Some Phoenix Elementary School District teachers to get pay cuts
PHOENIX — Some teachers in the Phoenix Elementary School District are upset to hear they’ll see a reduction in pay next school year while others could be getting raises.
A total of 171 teachers, or about 30% of the teachers in the district, will see an average of $5,000 less in their paychecks.
Victor Diaz, human resources director for the district, explained it’s mainly because funding from a 2013 federal grant ran out several years ago.
The grant provided performance-based compensation bonuses to teachers. To qualify, they had to be employed with the district during the 2014-15 school year.
“The grant paid for those for four years,” he told KTAR News 92.3 FM. “We actually were able to sustain it for four additional years. But at the end of this year, the shelf life on that is going to run out, because the set-aside funding has been exhausted.”
A 6th grade teacher who has been with the district for 20 years is among those who will be affected.
“Personally, I will be losing almost 10% of my contract,” she said at a Feb. 24 school board meeting. “I can’t afford to take this pay cut.”
She added this comes at a time when the cost of living is rising and teachers like her are “so close to the end of our careers.” She also expressed disappointment about how she found out.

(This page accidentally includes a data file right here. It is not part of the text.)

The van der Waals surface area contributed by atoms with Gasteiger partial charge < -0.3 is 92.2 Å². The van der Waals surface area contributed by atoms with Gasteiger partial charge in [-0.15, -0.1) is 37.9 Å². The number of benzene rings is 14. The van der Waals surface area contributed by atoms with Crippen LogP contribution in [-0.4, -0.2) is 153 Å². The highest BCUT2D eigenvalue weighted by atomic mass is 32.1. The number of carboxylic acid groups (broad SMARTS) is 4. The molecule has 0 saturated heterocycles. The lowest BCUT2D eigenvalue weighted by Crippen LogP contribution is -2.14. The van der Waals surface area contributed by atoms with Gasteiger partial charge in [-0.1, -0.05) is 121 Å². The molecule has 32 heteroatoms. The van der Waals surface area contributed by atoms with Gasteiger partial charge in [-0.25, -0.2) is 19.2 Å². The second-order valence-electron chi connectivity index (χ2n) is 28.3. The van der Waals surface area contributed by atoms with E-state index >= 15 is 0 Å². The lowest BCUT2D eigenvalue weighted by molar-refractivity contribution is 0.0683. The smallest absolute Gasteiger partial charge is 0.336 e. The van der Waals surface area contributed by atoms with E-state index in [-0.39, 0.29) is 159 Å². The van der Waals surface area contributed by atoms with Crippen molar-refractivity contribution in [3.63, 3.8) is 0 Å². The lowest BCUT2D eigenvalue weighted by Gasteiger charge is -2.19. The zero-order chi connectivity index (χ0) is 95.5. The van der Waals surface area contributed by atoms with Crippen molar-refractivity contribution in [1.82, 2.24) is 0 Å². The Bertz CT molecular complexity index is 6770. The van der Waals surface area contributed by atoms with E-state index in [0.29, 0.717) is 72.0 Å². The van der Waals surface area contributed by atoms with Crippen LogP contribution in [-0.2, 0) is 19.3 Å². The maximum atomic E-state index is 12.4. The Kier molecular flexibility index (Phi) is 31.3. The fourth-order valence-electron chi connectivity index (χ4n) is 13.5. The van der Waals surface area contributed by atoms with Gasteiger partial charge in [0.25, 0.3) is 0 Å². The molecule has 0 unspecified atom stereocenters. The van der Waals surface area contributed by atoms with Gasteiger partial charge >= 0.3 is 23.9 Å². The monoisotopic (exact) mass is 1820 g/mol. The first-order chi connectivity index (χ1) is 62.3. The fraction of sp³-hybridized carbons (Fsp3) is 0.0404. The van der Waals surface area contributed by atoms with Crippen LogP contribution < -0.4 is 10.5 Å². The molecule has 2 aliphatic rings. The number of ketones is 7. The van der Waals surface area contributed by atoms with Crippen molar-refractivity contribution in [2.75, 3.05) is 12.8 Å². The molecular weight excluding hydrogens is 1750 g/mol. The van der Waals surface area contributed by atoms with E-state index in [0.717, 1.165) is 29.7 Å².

The district held a town hall meeting with teachers and staff on Feb. 8 to inform them about the compensation changes.
“There was no apology,” the 6th grade teacher said. “There was just a PowerPoint presentation trying to spin it in a positive way.”
Several other teachers shared similar concerns during the school board meeting.
Diaz said the district has been talking to teachers about this for the past two years, adding that staff has spent “hundreds of hours” doing listening tours, focus group conversations and other efforts.
“We wanted to make very clear how their compensation works so that when this fund would run out, they would be very clear on what that would mean,” he said.
At the same time, the district is proposing pay increases that would benefit 65% of certified staff.
Full-time teachers would get paid no lower than $45,000, and all certified staff would get a raise of $1,500 in their base salaries.
In addition, all hourly support staff would get pay raises of as much as $1.76 per hour and their minimum wage would increase to $14 an hour.